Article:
Inspired by the amazing Terry Maker, who has an installation at the Longmont Museum right now, I’ve been exploring making rubbings the last few weeks. Now, before you start thinking “That’s just for kindergartners,” it is actually an honest-to-goodness art technique, going by the name frottage, and used most famously by surrealist painter Max Ernst.
If you’d like to try it along with me, here’s a tutorial!
paper. Preferably blank and lightweight, but be creative; use the “this page intentionally left blank” page from something, or a brown paper lunch sack!
pencil or crayons. Softer pencil lead (B or 2B) gives a darker impression than HB, but they all work. Kids’ crayons can be fun. Colored pencils work nicely. Any of the above should be sharp, so you have a large flat surface along the side of the point. (mechanical pencil won’t work.)
textures to rub over. This can be anything with a hard textured surface. (Fabric doesn’t work well unless you can stretch it taught over a hard surface.) Once you start looking for textures, you will start seeing them in unexpected places! Experiment! Use scratch paper to test things for suitability. Or make your own texture plates; see below.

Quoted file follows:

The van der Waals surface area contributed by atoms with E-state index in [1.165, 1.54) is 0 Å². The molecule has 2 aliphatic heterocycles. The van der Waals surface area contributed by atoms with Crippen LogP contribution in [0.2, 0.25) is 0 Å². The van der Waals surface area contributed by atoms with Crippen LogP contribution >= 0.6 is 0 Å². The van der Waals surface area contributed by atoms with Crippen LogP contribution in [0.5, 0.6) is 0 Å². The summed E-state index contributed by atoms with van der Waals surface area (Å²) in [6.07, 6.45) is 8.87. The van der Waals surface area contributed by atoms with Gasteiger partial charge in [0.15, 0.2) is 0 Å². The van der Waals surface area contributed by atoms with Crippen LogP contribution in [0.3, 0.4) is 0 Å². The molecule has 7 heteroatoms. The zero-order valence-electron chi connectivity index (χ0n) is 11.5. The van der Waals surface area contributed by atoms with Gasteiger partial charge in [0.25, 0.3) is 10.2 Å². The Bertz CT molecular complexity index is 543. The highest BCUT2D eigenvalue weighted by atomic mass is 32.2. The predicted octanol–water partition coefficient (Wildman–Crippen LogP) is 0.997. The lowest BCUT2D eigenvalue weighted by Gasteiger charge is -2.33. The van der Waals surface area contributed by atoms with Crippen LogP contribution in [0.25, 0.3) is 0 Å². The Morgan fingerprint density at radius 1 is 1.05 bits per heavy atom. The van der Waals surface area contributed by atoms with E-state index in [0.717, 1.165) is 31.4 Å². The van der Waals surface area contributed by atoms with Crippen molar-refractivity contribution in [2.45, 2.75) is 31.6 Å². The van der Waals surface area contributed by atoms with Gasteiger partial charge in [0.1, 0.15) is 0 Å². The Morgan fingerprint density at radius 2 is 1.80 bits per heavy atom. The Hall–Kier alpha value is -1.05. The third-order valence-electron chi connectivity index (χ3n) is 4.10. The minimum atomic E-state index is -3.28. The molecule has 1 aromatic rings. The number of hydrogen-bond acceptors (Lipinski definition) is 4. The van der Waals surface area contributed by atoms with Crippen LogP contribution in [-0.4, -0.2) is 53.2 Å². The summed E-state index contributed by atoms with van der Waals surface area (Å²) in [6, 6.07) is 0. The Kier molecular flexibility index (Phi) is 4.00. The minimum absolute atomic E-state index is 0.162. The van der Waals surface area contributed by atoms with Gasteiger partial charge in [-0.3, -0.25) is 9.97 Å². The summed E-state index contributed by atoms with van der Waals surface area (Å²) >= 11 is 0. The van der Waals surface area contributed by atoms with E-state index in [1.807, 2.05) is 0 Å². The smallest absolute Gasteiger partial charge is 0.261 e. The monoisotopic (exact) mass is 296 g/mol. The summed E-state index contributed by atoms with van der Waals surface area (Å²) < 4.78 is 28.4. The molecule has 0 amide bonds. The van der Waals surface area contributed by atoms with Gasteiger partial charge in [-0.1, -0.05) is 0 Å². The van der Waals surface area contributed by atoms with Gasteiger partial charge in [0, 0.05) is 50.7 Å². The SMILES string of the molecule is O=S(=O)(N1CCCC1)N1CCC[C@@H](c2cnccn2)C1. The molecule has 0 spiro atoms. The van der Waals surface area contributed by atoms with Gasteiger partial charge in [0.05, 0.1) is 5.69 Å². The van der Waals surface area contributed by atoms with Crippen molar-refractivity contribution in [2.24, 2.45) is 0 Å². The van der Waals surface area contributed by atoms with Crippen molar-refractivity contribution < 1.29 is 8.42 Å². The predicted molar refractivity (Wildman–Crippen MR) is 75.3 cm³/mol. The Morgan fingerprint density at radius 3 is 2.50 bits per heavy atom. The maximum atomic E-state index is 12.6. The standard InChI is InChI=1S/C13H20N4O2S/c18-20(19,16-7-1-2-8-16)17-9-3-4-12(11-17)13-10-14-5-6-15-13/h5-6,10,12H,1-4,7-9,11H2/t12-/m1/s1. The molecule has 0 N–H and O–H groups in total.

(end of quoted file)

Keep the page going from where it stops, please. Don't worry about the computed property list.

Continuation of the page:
watercolor paints. These don’t need to be artists’ grade (although they could be.) The kids’ pan sets that you can buy anywhere for a couple bucks will work.
lightweight card-stock and a glue stick, if you want to make your own rubbing plates. Junk mail postcards are perfect for this, and the cardboard from a cereal or cracker box for the backing.
There are two styles of rubbings; over “found” texture, or over “created” texture.
Let’s start with found texture; things around the house to make rubbings of. Find something you want to make a rubbing of, tape or hold your paper over it, and start rubbing with the flat side of the tip of your pencil or crayon. The angle at which you hold the mark-making tool will change the character of the marks!
Now, let’s look at how to make your OWN textures to use for rubbings! It doesn’t take a very big difference in the height of the surface to show up on a rubbing. My favorite way to do this is to cut or tear up a postcard from the junk mail, and glue the pieces down to a backing like the cardboard from a cereal box.
Thanks for reading! I hope you will try this at home, because it’s lots of fun!